Society is built on differences, from skin colour to ethnicity to intelligence. One difference that is perhaps less appreciated is the way our brains work and how each of use, see and experience the world around us.
A very good example of this difference can be seen in people who have Autistic Spectrum Disorder (ASD) and may experience the world in a different way. ASD is often described as a ‘hidden disability’ as the difficulties people may experience in the world are not obvious to those around them. Autism is a disability that society need to understand in order for people to be valued and included.
A teenage client confessed that he feels different from his peers - at break times at school he likes to have what he described as ‘thinking time’ and his friends are always asking him if he is ok, but he is fine, he just needs time to think; which makes him stand out from the others in the playground.
People with ASD are often described as having brains that are wired differently. The term ‘different’ can evoke various responses when we say someone sees the world in a different way, it does not make it any lesser and should not be viewed from a negative lens.
A feature of ASD is processing sensory input like sounds, smells and touch differently. Have you ever been on holiday to a remote place where there is no traffic noise, there are sounds of nature and tranquillity and then you return to the city and your senses are reeling; you feel overloaded by the lights, sounds, smells and pace of life. This level of heightened sensory sensitivities is what people with ASD face on a daily basis.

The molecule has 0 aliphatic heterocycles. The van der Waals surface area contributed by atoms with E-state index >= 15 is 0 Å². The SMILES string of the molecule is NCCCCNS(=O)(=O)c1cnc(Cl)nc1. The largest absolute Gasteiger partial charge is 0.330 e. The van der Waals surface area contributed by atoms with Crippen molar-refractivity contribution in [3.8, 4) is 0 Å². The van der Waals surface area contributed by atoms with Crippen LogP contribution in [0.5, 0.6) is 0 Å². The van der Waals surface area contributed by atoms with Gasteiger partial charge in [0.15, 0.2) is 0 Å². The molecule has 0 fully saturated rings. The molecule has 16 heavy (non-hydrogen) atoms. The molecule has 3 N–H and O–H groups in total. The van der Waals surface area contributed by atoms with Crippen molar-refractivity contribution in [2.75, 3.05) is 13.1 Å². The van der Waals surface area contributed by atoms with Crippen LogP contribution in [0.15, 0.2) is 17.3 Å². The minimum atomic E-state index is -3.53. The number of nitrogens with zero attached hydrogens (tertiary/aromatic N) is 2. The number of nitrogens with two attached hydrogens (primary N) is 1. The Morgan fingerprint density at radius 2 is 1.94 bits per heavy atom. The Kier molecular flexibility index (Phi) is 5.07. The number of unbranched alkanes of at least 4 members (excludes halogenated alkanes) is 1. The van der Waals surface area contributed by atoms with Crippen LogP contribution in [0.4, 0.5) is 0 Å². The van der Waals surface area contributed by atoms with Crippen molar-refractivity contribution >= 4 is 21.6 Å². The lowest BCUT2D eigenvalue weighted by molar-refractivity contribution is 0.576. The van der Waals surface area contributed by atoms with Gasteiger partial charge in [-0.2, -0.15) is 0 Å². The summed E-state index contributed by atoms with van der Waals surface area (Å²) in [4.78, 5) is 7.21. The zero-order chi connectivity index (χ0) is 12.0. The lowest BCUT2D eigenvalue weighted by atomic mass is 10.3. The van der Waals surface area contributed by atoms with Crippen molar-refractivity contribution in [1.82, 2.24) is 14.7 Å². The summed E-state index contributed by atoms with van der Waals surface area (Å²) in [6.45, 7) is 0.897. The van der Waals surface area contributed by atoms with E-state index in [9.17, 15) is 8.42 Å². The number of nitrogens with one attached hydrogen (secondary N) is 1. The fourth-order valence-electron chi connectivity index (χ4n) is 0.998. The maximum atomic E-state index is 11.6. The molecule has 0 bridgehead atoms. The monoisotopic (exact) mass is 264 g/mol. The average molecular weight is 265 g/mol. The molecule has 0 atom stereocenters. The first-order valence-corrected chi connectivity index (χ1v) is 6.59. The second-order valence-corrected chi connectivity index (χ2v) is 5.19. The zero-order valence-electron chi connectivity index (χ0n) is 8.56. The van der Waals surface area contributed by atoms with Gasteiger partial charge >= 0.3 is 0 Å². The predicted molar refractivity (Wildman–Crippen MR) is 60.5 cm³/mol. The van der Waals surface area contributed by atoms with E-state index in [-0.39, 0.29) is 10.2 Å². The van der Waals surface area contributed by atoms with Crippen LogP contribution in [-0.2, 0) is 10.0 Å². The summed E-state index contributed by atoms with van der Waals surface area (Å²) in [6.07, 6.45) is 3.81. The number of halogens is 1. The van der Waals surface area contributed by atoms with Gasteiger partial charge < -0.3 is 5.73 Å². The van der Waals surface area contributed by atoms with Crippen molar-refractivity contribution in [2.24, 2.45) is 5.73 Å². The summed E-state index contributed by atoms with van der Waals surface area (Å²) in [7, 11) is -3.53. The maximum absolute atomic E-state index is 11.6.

It is true that we all experience sensory stimuli in different ways and it can be helpful to try and recognise our own responses. In fact, we are all on a continuum in how we communicate, understand social rules and use routine in our lives.
A good example of how we all see things differently was illustrated by family we were working with when we explained in depth about their son’s diagnosis using the phrase ‘he sees the world’ differently. Whilst his father found this phrasing to be unhelpful as he felt that this may increase feelings of difference, his mother said he already feels different and stating it will help to show him that he is understood.
The neurodiversity movement is refreshing in the sense of celebrating and valuing difference. People are different and yet the same, no matter what religion, race, age, gender - we are all human. As with anything we all cope with things in our own way, tackling each day as it comes.
We are all unique and need to continue to embrace our differences and recognise our strengths.
Autism Unravelled - September 2018